I write a sad scene where Rita sits next to Martin, her dying husband, who is lying in a hospice bed. When I reach this part of the drama, I intently watch Rita in my mind’s eye: She holds Martin’s hand, occasionally stroking his thin fingers, watching him breathe, slower and slower, it seems. Rita wonders which breath will end up being his last.

I know that Martin is going to die, but I don’t know what is going to happen after that. Rita and I wait.

While the death scene lingers, I get up and make a cup of tea, take a Facebook diversion, and see that Christopher Methven has posted a stunning black-and-white photo of hands at work at a sewing machine. The hands, I assume, are the hands of his girlfriend, Pat Langford.  I look at this picture for a long time. It is riveting. I show my appreciation by “liking” it.

My break complete and my tea cup empty, I go back to work on my story.

When I return, Rita is still sitting there next to Martin, but she has scooted her chair closer to him so that she can rest her hand more easily on his forearm. She continues to stare at her husband, unable to imagine that there is a new reality patiently standing outside of the hospice room, waiting to accompany her home.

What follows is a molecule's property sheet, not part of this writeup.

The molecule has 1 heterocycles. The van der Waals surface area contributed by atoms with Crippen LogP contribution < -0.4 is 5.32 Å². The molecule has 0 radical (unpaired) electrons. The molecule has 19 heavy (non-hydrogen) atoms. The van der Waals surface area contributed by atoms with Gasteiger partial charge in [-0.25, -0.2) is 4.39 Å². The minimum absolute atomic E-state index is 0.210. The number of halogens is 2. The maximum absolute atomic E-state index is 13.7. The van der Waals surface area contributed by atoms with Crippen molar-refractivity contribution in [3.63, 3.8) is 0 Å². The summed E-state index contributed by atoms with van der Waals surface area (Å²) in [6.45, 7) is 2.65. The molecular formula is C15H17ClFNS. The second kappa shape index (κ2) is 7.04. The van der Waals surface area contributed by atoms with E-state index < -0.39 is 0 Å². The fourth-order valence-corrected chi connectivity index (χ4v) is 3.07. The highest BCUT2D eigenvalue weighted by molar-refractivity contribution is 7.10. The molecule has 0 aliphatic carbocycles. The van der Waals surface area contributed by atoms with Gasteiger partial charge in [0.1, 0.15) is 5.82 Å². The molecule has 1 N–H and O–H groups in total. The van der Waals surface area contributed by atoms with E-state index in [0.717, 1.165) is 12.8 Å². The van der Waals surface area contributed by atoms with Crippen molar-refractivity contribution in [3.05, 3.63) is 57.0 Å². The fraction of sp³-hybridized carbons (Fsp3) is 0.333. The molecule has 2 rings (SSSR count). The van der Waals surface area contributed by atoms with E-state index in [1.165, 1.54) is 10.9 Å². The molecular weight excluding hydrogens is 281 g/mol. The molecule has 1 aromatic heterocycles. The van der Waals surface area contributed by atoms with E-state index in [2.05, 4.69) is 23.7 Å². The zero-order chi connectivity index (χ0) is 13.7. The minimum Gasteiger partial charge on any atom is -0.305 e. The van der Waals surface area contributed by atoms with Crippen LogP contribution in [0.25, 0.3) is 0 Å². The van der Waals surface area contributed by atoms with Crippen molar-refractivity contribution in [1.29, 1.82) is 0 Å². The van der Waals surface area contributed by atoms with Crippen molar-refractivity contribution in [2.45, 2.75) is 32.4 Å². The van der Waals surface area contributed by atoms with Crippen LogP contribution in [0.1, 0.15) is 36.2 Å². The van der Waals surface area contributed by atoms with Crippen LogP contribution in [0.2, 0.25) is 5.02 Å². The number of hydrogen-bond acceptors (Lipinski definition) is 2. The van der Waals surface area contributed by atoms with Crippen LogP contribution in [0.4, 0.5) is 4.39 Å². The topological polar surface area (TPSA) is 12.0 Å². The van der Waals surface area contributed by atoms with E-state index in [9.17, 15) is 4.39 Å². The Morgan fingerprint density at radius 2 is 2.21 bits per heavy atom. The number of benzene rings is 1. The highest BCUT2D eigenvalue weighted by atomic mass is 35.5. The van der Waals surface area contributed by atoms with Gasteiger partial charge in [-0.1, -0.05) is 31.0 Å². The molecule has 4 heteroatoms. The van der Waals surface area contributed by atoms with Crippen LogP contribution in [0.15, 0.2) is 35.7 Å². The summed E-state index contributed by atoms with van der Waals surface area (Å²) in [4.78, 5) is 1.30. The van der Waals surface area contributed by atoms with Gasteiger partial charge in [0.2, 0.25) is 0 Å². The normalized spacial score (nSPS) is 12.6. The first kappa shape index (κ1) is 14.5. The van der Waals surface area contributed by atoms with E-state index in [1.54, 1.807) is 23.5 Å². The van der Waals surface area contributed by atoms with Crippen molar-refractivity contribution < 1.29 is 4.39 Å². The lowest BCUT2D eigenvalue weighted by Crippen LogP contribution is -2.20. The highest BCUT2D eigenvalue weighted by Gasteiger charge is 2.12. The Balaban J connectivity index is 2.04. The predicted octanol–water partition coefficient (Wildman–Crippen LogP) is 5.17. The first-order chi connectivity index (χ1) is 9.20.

When Martin takes his last breath, his mouth is hanging open, and it suddenly turns into a gaping black hole. Rita realizes that the man with whom she has shared 34 years of her life is no longer a man. He is gone now, replaced by body that looks like Martin, but it’s not really Martin. Rita and I sit there and look at him, unable to leave.

The same way that life changes in an instant, my brain goes to black, a quick cut, and then the story moves to Rita at home, in her brick bungalow. She sits at the window, watching her neighbor shovel snow from her sidewalk. I am not sure if this is the same day that Martin dies, or maybe it’s months later. I know that I have to go back in time and figure that out at some point, but now I am just watching where she goes, what she does. While I watch Rita, quick flashes of Chris’s photograph appear in my mind.

I am surprised when Rita gets up, adjusts her cardigan, and walks into a little room in the back of the house. Ah ha! She has a sewing room, a tidy little cove with striped wallpaper. She sits down at the machine and removes its cover. Although she feels somewhat numb, moving as if she’s in a trance, she methodically arranges her fabric, assesses where she left off, and readies to catch up on the pillow covers she started before her husband’s downward spiral.